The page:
the person affected by cancer who was tested wasn’t shown to have a mutation in a known cancer susceptibility gene - this is known as an inconclusive result
there is a gene mutation in the family, but you haven’t inherited it
there is a gene mutation in the family and you have inherited it.
If a mutation is found in the family
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This is called a positive test result. It means that the person being tested has inherited a mutation in a cancer susceptibility gene, which increases their risk of getting a specific cancer. They can also pass the gene on to their children.
Positive results of predictive testing
Having a cancer susceptibility gene doesn’t mean you will definitely get cancer, but it does significantly increase the likelihood you will develop cancer during your lifetime. The increase in risk varies according to the particular gene mutation and the type of cancer it relates to.
Some people with a strong family history decide to have a genetic test when they have already been diagnosed with cancer. If you already have cancer and you are found to have a cancer susceptibility gene, you may have an increased risk of developing another new cancer.
Other members of the family
If you have a cancer susceptibility gene mutation, other members of your family may also have inherited the same genetic fault that you have. Each of your children will have a 50% (1 in 2) chance of inheriting the fault from you. Other relatives may also be affected because you share your genetic heritage with them. As medical test results are always confidential, no one but you can tell your relatives about your test result.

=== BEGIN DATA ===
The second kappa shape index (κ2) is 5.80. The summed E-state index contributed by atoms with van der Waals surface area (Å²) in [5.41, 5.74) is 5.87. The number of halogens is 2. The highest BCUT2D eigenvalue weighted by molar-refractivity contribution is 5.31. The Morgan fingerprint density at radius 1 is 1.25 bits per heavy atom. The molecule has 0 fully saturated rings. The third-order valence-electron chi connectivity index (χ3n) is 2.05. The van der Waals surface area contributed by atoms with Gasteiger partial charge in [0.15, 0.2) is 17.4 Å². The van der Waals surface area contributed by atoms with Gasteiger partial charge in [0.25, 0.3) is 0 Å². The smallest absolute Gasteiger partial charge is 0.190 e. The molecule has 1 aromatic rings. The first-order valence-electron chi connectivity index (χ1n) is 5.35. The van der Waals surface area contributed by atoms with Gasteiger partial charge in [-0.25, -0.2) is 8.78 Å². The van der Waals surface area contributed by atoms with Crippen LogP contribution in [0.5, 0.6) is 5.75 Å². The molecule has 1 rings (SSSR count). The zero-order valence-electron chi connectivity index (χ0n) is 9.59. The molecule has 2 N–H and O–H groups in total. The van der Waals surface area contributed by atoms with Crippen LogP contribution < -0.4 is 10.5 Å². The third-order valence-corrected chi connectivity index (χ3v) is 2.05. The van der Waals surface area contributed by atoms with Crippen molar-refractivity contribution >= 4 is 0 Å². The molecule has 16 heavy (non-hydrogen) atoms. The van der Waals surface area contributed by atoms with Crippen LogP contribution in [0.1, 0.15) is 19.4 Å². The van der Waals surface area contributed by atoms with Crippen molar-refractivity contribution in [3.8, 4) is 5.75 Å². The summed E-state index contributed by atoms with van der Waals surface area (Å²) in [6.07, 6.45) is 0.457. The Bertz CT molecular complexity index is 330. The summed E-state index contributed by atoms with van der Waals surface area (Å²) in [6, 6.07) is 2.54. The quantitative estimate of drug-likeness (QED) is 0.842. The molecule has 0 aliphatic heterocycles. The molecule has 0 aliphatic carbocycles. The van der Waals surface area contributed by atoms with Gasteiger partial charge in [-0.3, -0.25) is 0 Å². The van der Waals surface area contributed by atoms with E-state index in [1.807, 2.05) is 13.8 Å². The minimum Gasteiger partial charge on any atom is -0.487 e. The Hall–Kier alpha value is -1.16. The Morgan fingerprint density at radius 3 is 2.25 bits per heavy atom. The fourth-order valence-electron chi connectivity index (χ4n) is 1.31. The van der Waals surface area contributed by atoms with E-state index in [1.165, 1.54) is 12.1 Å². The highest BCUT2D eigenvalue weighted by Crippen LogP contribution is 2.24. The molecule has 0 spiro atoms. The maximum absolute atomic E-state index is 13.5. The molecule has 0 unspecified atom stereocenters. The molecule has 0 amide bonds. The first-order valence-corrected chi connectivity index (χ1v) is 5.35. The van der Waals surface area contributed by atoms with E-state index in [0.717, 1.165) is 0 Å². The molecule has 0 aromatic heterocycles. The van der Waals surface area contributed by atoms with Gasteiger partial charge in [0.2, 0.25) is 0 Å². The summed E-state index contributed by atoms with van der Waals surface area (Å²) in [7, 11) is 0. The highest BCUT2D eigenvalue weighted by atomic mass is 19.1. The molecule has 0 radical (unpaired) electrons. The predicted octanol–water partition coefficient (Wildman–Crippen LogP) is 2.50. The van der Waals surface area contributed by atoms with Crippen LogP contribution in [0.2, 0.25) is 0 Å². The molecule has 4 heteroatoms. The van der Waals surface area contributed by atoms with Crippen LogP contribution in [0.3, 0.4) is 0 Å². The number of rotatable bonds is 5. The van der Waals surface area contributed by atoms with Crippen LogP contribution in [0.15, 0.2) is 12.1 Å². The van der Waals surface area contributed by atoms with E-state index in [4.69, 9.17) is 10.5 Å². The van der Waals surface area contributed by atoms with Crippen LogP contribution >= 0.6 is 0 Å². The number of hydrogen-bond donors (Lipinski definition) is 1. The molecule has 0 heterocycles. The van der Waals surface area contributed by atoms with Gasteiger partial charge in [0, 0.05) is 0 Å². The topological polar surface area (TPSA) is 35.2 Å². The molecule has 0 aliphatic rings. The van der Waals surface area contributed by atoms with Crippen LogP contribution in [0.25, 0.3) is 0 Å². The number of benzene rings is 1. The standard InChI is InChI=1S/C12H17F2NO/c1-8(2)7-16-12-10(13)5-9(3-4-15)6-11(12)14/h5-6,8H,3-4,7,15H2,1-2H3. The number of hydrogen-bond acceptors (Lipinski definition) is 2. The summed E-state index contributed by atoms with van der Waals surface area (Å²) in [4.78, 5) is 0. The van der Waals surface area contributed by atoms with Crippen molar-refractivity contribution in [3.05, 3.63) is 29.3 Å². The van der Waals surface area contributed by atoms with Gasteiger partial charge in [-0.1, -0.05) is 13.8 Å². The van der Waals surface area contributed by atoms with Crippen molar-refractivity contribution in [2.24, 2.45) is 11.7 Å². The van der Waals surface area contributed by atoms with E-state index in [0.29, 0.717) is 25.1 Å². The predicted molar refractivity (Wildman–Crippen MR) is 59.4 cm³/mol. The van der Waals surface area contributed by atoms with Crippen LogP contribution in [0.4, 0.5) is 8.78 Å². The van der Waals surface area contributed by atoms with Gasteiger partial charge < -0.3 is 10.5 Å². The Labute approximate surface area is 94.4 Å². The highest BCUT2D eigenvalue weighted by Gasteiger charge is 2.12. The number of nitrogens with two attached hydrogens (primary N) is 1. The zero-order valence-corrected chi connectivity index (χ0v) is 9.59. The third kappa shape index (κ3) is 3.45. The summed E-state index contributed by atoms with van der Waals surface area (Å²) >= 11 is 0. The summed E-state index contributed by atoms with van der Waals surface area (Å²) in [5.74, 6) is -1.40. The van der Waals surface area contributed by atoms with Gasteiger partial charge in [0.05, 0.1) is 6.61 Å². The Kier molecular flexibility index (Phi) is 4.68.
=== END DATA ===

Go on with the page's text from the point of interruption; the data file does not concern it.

Your genetic counsellor will discuss with you who in your family needs to be made aware of the result. However, you will be able to decide when and how is the best way to tell them. Your genetic counsellor will often give you a letter that you can pass to relatives to help explain the result and the implications it has for them.
I have been to see a genetics consultant and he recommended that my daughters be screened from their late 20s, which I'm happy with.
Some members of your family may decide to see a genetic counsellor to help them make decisions about their cancer risk. Their GP can refer them to their regional family cancer centre.
As a general rule, children aren’t tested to see whether they have inherited the genetic mutation. Even if a child has inherited a genetic mutation, testing and counselling can wait until the child is an adult and can make their own decisions. This is because most cancer susceptibility gene mutations don’t cause cancers in children.
The main exception to this is familial adenomatous polyposis (FAP). This is a particular kind of bowel cancer susceptibility that can start very early in life. Testing and, if appropriate, screening, are usually recommend to start at around 10-12 years of age.
It’s important to remember that having a cancer gene mutation isn’t your fault. No one is to blame for the genes they’ve inherited. Families dealing with genetic risk sometimes have feelings of guilt, blame or responsibility, but genes are distributed by chance. We aren’t responsible for our eye colour or height, or whether we’ve inherited a cancer gene mutation. If you have a positive test result, genetic counselling and predictive testing can be offered to other family members who may be carriers of the gene. This can identify other family members who potentially have an increased risk of getting cancer, and those who don’t.